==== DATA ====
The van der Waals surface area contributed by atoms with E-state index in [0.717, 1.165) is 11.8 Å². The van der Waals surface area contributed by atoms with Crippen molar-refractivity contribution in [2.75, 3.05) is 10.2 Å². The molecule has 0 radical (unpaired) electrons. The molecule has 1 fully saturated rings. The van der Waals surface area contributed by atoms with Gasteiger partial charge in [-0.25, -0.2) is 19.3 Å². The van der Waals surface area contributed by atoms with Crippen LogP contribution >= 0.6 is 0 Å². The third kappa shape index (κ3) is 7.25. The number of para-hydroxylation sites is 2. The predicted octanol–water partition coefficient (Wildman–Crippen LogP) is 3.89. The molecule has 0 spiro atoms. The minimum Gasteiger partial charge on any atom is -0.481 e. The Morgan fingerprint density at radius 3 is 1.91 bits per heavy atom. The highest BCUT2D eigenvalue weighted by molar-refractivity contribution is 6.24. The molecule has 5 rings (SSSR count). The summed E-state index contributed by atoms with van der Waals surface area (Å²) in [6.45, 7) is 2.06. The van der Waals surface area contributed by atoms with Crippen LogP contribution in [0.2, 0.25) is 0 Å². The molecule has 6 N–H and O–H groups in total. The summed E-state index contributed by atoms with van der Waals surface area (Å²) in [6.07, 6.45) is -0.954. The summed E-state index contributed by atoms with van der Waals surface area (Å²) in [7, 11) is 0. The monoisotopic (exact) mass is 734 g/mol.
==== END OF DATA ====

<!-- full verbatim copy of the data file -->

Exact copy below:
The van der Waals surface area contributed by atoms with E-state index in [0.717, 1.165) is 11.8 Å². The van der Waals surface area contributed by atoms with Crippen molar-refractivity contribution in [2.75, 3.05) is 10.2 Å². The molecule has 0 radical (unpaired) electrons. The molecule has 1 fully saturated rings. The van der Waals surface area contributed by atoms with Gasteiger partial charge in [-0.25, -0.2) is 19.3 Å². The van der Waals surface area contributed by atoms with Crippen LogP contribution >= 0.6 is 0 Å². The third kappa shape index (κ3) is 7.25. The number of para-hydroxylation sites is 2. The predicted octanol–water partition coefficient (Wildman–Crippen LogP) is 3.89. The molecule has 0 spiro atoms. The minimum Gasteiger partial charge on any atom is -0.481 e. The Morgan fingerprint density at radius 3 is 1.91 bits per heavy atom. The highest BCUT2D eigenvalue weighted by molar-refractivity contribution is 6.24. The molecule has 5 rings (SSSR count). The summed E-state index contributed by atoms with van der Waals surface area (Å²) in [6.45, 7) is 2.06. The van der Waals surface area contributed by atoms with Crippen LogP contribution in [0.2, 0.25) is 0 Å². The molecule has 6 N–H and O–H groups in total. The summed E-state index contributed by atoms with van der Waals surface area (Å²) in [6.07, 6.45) is -0.954. The summed E-state index contributed by atoms with van der Waals surface area (Å²) in [7, 11) is 0. The monoisotopic (exact) mass is 734 g/mol.